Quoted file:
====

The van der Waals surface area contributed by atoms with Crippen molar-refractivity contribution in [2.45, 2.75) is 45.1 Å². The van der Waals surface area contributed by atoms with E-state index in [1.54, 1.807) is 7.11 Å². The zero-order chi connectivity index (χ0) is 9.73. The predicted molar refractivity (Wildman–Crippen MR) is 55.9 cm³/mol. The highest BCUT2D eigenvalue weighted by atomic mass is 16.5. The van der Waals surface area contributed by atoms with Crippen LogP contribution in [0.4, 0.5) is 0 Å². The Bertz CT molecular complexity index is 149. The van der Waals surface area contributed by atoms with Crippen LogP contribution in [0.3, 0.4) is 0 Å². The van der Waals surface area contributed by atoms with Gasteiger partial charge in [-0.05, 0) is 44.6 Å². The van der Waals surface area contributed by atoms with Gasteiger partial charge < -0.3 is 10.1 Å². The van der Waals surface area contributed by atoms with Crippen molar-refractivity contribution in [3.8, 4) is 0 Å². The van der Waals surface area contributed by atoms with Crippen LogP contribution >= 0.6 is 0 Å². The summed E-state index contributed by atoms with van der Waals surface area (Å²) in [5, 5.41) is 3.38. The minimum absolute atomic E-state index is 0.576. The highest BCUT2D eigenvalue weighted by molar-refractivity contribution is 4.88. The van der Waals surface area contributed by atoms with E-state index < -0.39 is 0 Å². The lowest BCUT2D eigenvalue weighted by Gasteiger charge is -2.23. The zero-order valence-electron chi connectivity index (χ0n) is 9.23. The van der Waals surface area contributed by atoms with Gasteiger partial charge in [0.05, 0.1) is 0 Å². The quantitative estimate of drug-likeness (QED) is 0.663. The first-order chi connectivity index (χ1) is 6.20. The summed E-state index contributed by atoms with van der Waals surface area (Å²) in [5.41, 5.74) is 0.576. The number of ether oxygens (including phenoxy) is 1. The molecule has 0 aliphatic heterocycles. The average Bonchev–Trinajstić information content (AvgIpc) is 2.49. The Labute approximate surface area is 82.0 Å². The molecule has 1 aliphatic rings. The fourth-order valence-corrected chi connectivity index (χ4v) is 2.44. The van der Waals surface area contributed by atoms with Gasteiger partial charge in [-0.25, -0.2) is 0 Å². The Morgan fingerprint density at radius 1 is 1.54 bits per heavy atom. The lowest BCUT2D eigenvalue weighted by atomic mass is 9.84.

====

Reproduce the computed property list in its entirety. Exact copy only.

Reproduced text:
The van der Waals surface area contributed by atoms with Crippen molar-refractivity contribution in [2.45, 2.75) is 45.1 Å². The van der Waals surface area contributed by atoms with E-state index in [1.54, 1.807) is 7.11 Å². The zero-order chi connectivity index (χ0) is 9.73. The predicted molar refractivity (Wildman–Crippen MR) is 55.9 cm³/mol. The highest BCUT2D eigenvalue weighted by atomic mass is 16.5. The van der Waals surface area contributed by atoms with Crippen LogP contribution in [0.4, 0.5) is 0 Å². The Bertz CT molecular complexity index is 149. The van der Waals surface area contributed by atoms with Crippen LogP contribution in [0.3, 0.4) is 0 Å². The van der Waals surface area contributed by atoms with Gasteiger partial charge in [-0.05, 0) is 44.6 Å². The van der Waals surface area contributed by atoms with Gasteiger partial charge < -0.3 is 10.1 Å². The van der Waals surface area contributed by atoms with Crippen molar-refractivity contribution in [3.8, 4) is 0 Å². The van der Waals surface area contributed by atoms with Crippen LogP contribution >= 0.6 is 0 Å². The summed E-state index contributed by atoms with van der Waals surface area (Å²) in [5, 5.41) is 3.38. The minimum absolute atomic E-state index is 0.576. The highest BCUT2D eigenvalue weighted by molar-refractivity contribution is 4.88. The van der Waals surface area contributed by atoms with E-state index < -0.39 is 0 Å². The lowest BCUT2D eigenvalue weighted by Gasteiger charge is -2.23. The zero-order valence-electron chi connectivity index (χ0n) is 9.23. The van der Waals surface area contributed by atoms with Gasteiger partial charge in [0.05, 0.1) is 0 Å². The quantitative estimate of drug-likeness (QED) is 0.663. The first-order chi connectivity index (χ1) is 6.20. The summed E-state index contributed by atoms with van der Waals surface area (Å²) in [5.41, 5.74) is 0.576. The number of ether oxygens (including phenoxy) is 1. The molecule has 0 aliphatic heterocycles. The average Bonchev–Trinajstić information content (AvgIpc) is 2.49. The Labute approximate surface area is 82.0 Å². The molecule has 1 aliphatic rings. The fourth-order valence-corrected chi connectivity index (χ4v) is 2.44. The van der Waals surface area contributed by atoms with Gasteiger partial charge in [-0.25, -0.2) is 0 Å². The Morgan fingerprint density at radius 1 is 1.54 bits per heavy atom. The lowest BCUT2D eigenvalue weighted by atomic mass is 9.84.